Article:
Pharma industry's most productive innovators recognised

Johnson & Johnson has topped a list of the most innovative global pharmaceutical firms, according to an industry-leading consultancy.

IDEA Pharma has just released its third annual Productive Innovation Index (PII), which ranks top pharma companies based on their ability to successfully commercialise new molecules.

The Index measures and scores the firms’ ability to deliver innovation to market, by objectively measuring their performance using publicly available data based on a five year period (2007-2012).

Last year Amgen took the top spot with Johnson & Johnson ranking second, but it has risen to first place thanks to significant developments over the past 12 months.

Mike Rea, CEO, IDEA Pharma, said: “The index is based primarily on one simple question - if you gave the same novel molecule to two companies, would they end up in the same place? And the simple answer is ‘no’, because there are significant differences in the approach taken to commercialization."

“We wanted to assess the pharmaceutical industry’s ability to add value to, and derive value from, molecules in pre-launch, so we analysed the major players based on a range of observations including speed to market, attrition rate in phase III, sales versus ostensibly similar molecules, and regulatory success."

“This year there were two major factors which contributed to Johnson & Johnson’s number one ranking. It successfully brought to market Abiraterone (Zytiga) - a lyase and steroid synthesis inhibitor for use in the treatment of prostate cancer - and furthermore it was a major riser in the Access to Medicine Index, which is of increasing global importance.”

IDEA Pharma believes that the pharmaceutical industry, while fulfilling its role in the research and development of new drugs and medical technologies, needs to look more closely at its approach to taking them to market.

With just one in five drugs that hits the market returning its investment, IDEA’s CEO argues that companies are not considering their commercialisation strategies from an early enough stage, and says those that don’t are destined to fail.

Mike said: “Innovation is not only about what you discover, it’s about what you put on the market, so a carefully-considered strategy is critical. Some companies are so eager to clear the regulatory hurdles that it creates a culture of panic leading to the wrong behaviour, and by ignoring the different requirements of today’s market, some companies are getting very good at failing."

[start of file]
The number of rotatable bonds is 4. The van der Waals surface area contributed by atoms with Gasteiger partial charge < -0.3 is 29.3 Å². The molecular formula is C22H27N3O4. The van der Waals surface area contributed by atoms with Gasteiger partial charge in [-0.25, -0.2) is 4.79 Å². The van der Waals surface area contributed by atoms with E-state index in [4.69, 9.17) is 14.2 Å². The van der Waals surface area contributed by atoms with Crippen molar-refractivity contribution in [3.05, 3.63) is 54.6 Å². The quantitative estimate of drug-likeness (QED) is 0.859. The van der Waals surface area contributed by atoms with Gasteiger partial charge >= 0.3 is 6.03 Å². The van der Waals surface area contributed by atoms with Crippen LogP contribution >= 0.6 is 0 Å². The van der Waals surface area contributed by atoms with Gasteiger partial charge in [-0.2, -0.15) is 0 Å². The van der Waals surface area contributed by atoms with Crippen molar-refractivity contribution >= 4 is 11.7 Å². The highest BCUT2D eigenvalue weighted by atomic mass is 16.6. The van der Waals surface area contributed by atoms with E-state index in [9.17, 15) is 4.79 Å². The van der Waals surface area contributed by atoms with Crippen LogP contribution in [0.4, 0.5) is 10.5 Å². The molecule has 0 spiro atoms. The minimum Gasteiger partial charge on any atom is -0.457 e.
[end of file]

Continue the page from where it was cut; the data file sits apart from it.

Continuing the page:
“Roche, which kept its number 3 spot on the Index, saw the first combined launch of a drug and companion diagnostic device, but on the negative side it had to close phase III development of dalcetrapib, a potentially $20bn product."

“Sanofi, although rising one place to rank fifth, suffered a massive climbdown with Zaltrap in colorectal cancer launching at a suicidally high price which it continued to defend against increasing criticism. It eventually cut costs to 50 per cent but the damage had been done."

“And AstraZeneca is the perfect example of a company which has shown all the signs of panic over the past five years. The stress of an underwhelming pipeline has led it to make bad decisions on top of bad decisions, and although it enjoyed some top line growth by flogging its sales model, the same primary care sales model has led to poor decisions in many areas.”

But according to IDEA Pharma, it is not all doom and gloom for the industry, with some of its best known names like GlaxoSmithKline and Bristol Myers Squibb (ranked 8th and 9th respectively) getting it right. They had the highest number of new chemical entity launches, and furthermore GSK has more products in development than any other company.

The consultancy also described Takeda as “punching above its weight”, and said that when you compared Vertex’s commercial success in Hepatitis C with Merck’s, it proved that innovation is a skill in decision making rather than a factor in size.

This year Lundbeck and Astellas appeared in the rankings for the first time thanks to availability of the data required to include them in the Productive Innovation Index, and going forward IDEA Pharma hopes to compile an even more comprehensive Index, including smaller pharma firms, where the breadth and depth of data required is available.

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Productive Innovation Index 2016

Celebrating the top 30 pharmaceutical companies most successful at bringing innovations to market